# R Tutorial¶

## Introduction¶

In data analysis of industrial topics such as the quality assurance of production facilities or the analysis of customer behavior, we constantly encounter univariate distributions of all kinds. From unimodal Gaussians to symmetric or skewed distributions to multimodal distributions It is of immense importance to determine the exact shape of the distribution in order to be able to select the correct further analysis steps and to be able to draw correct conclusions. Of special interest is the question, whether the given empirical distribution is composed of two or more distinct subsets of data points. Such subsets give hints to the existence of different states of the data producing process, such as, for example, healthy vs. sick patients or the existence of different diseases or treatments.

Conventional visualization methods of univariate probability density distributions have problems in the distinction of uniform versus multi-modal distributions and in visualizing capped skewed distributions correctly. With the mirrored density plot, a visualization method more suit-able for these applications was postulated [Thrun/Ultsch, 2019] and is currently under review in [Thrun et al., 2019].

## Basic Usage of Visualization¶

The Mirrored-Density plot (MD plot) is called by the function MDplot. The difference to the bean plot is visible: MD plot indicates a uniform distribution in a clearly capped range. The bean plot does not show the capped range and indicates multiomodality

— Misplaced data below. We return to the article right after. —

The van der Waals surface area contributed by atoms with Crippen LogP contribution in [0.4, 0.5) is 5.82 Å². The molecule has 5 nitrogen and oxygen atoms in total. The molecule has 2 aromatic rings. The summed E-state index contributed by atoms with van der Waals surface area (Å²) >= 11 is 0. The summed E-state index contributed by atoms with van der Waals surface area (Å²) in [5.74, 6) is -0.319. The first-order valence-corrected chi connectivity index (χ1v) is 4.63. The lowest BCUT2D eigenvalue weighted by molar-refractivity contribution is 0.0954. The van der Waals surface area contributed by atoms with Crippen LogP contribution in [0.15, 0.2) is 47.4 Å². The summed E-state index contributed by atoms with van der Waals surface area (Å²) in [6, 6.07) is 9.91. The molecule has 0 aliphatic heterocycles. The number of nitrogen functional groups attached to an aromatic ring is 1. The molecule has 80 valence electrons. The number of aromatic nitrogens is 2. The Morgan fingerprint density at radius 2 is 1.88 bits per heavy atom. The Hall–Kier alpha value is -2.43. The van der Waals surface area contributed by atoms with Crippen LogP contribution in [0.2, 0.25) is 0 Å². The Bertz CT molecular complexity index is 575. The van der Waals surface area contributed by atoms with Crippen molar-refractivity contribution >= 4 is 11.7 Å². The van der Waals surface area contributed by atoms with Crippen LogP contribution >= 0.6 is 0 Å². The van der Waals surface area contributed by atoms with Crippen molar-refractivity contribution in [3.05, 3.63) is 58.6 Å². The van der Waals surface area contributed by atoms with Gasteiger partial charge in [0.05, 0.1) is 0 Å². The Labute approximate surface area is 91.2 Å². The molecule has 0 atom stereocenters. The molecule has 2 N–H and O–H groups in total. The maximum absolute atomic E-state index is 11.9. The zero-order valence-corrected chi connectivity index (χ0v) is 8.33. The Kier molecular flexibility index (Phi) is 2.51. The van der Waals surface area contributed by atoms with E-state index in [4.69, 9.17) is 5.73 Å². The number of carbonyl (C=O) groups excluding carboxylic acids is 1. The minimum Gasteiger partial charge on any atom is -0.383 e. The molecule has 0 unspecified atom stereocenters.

```
library(DataVisualizations)
data=runif(1000,10,20)
MDplot(data)
```

```
beanplot::beanplot(data)
```

## Changing Layout¶

The MDplot uses the syntax of ggplot2. In this example we capped the values

```
library(DataVisualizations)
library(ggplot2)
data(MTY)
MDplot(MTY,Names = 'MTY')+ylim(c(0,10000))+ggtitle('Muncipal Income Tax Yield')+theme_bw()+theme(plot.title = element_text(hjust = 0.5))
```

Of course, the ggplot2 internally also provides a similar visualization, but it does not estimate the probability density function (pdf) sufficiently. This is outlined in the next example.

## Distribution Analysis of Stocks Data¶

The data consists of Aaccounting information of 261 companies traded in the Frankfurt stock exchange in the German Prime standard. The data set is described in [Thrun et al., 2019]. Here, we use the third quarter instead the first, but the result remains the same because the same features are selected.

```
library(DataVisualizations)
library(ggplot2)
data('AccountingInformation_PrimeStandard_Q3_2019')
str(AI_PS_Q3_2019)
Data=AI_PS_Q3_2019$Data